On the Saturday, after the talks and buffet lunch at St Peters, followed by the visit to the Margate lifeboat for those who wanted to or, as in the case of the Ohio attendees, a tour of the places connected with their ancestors who emigrated from Thanet to the USA in 1835, we had time to return to the hotel to relax and prepare for dinner.
The Orangery is a restaurant attached to another hotel high on the cliffs overlooking public gardens and the sea – ideal if people wanted to get some fresh air and take a stroll before dinner to build up an appetite.
As people arrived I asked them to stay in the lounge whilst I set up the family trees so that anybody who wanted to have another look could do so as it would be the last opportunity they would have.
The balloons and ribbons décor and the place cards followed the colour theme set by the name badges and table napkins in the morning.
As they entered, everybody was offered the choice of alcoholic or non alcoholic fizz or orange juice. As I explained later, the drinks had been paid for by David and Jo Emptage. Although they had to cancel their plans to come because of David’s illness, they still wanted to provide the drinks to ensure a good start to the evening. Their kind gesture was much appreciated.
Each table had a nominated host, a member of Team Emptage, whose role was to lead conversation if there was a lull in proceedings. Well, I don’t think there ever was such a lull except when people were eating. Every time I looked around, people seemed to be talking quite animatedly. Being a nosey person, an important character trait for a family historian, I would have liked to listen in on the conversations.
There were 33 of us, spread over five tables. I had spent a long time working out the table plan and had arranged for partners to be sat with each other but for other members of the same family to be dispersed amongst the tables so they could meet new people.
All those descended from the Barbadian Emptages and Emtages had chosen to be at the same table, so that they could get to know each other. The table was hosted by Michele, who has spent over 20 years researching the Barbadian branch and attempting to establish the ancestral link between the English and Barbadian Emptages and Emtages. From left to right: Andrew, Anna, Alan, Karen, Doris, Ian and Michele.
Although the Barbadian branch had, over the years, dropped the p from Emptage, it’s interesting to note that many of the entries in the parish registers in London in the 1700s also spelt the name as Emtage.
I had claimed organiser’s perk by choosing to have my uncle Colin and his sister in-law Sylvia at the same table as my brother and myself. Before the Gathering, I had last met Colin when I was nowt but a toddler and I’d not met Sylvia since she came to London on honeymoon following her marriage to Tony Emptage, in 1958! From left to right: Tad, Lynn, Susan, JJ, Colin, Sylvia.
It was incredible to be sat there with them, something which, in my wildest dreams, I never could have imagined. As was the fact that two of Sylvia’s sons and her daughter in-law were also at the Gathering. My cousins who I’d never met.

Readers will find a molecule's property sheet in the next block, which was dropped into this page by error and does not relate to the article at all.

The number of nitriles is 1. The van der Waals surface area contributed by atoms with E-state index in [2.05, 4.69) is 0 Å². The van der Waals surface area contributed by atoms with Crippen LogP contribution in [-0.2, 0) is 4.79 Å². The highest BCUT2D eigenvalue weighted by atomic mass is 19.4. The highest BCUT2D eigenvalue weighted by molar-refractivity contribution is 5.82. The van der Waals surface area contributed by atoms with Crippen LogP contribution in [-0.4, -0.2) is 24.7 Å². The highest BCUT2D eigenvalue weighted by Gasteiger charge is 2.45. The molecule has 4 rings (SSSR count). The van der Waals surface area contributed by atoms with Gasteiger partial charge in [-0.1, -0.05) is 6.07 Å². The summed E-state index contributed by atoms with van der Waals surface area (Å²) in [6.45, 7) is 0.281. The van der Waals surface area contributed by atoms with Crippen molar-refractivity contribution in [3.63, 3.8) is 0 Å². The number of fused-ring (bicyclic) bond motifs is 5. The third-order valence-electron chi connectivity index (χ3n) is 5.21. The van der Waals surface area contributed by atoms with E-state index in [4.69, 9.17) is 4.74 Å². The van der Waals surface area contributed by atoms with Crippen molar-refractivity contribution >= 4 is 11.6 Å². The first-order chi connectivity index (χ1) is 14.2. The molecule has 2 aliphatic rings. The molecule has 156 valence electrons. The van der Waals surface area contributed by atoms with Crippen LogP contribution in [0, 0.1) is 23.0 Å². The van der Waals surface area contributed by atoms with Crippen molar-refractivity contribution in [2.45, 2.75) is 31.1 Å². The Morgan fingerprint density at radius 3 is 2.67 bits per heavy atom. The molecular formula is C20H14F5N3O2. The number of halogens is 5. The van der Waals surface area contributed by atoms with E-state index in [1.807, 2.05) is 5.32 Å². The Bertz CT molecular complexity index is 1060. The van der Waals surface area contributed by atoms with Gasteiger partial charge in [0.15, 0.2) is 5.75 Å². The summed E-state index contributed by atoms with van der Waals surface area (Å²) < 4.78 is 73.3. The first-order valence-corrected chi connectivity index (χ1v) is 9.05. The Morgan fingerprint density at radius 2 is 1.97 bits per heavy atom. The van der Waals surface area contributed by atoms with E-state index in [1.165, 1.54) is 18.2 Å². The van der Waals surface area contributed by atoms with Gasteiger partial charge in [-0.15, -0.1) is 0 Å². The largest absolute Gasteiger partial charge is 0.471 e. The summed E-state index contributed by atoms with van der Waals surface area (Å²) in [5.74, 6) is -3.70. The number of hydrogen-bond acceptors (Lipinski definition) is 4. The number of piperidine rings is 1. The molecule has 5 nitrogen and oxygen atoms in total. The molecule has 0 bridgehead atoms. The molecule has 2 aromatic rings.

There seemed to be considerable amount of hilarity enjoyed by one table as gales of laughter could regularly be heard. Tim Emptage, our military researcher who would be happy to take up permanent residence at The National Archives in Kew, and Pat Johnson, our chief conundrum solver who is also to be found happily digging around in the Margate cemetery records, were jointly hosting that table and evidently they were keeping things flowing. From left to right: John, Tim, Alida, Pat, Tessa, Tron, Jenny.
Roger Emptage, the only representative of the Isle of Sheppey Emptages present, hosted table 4. He was the first team member to take a DNA test. Hopefully we’ll have more descendants of the Isle of Sheppey and Grimsby Emptages at the next Gathering. At the same table was Ray Emptage, our newest team member, who has definitely inherited the Emptage mariner genes and will be researching their lives as mariners. From left to right: Andrea, Roger, Judy, Philip, Denise, Ron, Ray.
Mark Emptage, our DNA Study co-ordinator and interpreter of results, hosted a table. At the same table was Andrew Emptage, who somehow managed to eat his meal in between moving around the room to take the photos. I wonder who took that photo, with him in it? From left to right: Andrew, Yolanda, Mark, Becky, Susan, Keith.
Mark and Andrew had each, quite independently and several years apart, developed the theory that our name stems from the Anglo-Saxon words “æmettig, æmetig or æmtig”
We had planned a surprise announcement for the end of the evening. And, as it was Tim’s idea and he had flown halfway around the world to get David’s approval of it in 2016 before presenting me with a fait accompli, I made sure that he was the one to get up and confess – or rather, make the announcement.
Yes folks, our project for 2019 will be: The Emptages – The Book.
I made it very clear that I flatly refused to even think about it until January as we needed time to catch up after the time spent on the Gathering preparations.
As the evening drew to a close, I again mentioned the drinks provided by David and Jo and our regret that they couldn’t be with us. Jenny Sanderson suggested that we get some paper so that we could write messages to him. It was a lovely idea and everybody did so. A few days later I scanned the pages and emailed them to David, who was very touched that people had thought of him like that.
In the photos below:
The Ohio contingent: Tad, Tron, Ron, Becky and Mark.
The Barbadian contingent: Doris, Michele, Alan, Karen and Andrew.
The Yorkshire contingent: Denise, Sylvia, Philip, John and me – whatever was I gesticulating about?
Sylvia, Denise, Philip and John.
And so ended the first day of the first Emptage Gathering.
All the photographs on this page were taken by Andrew Emptage.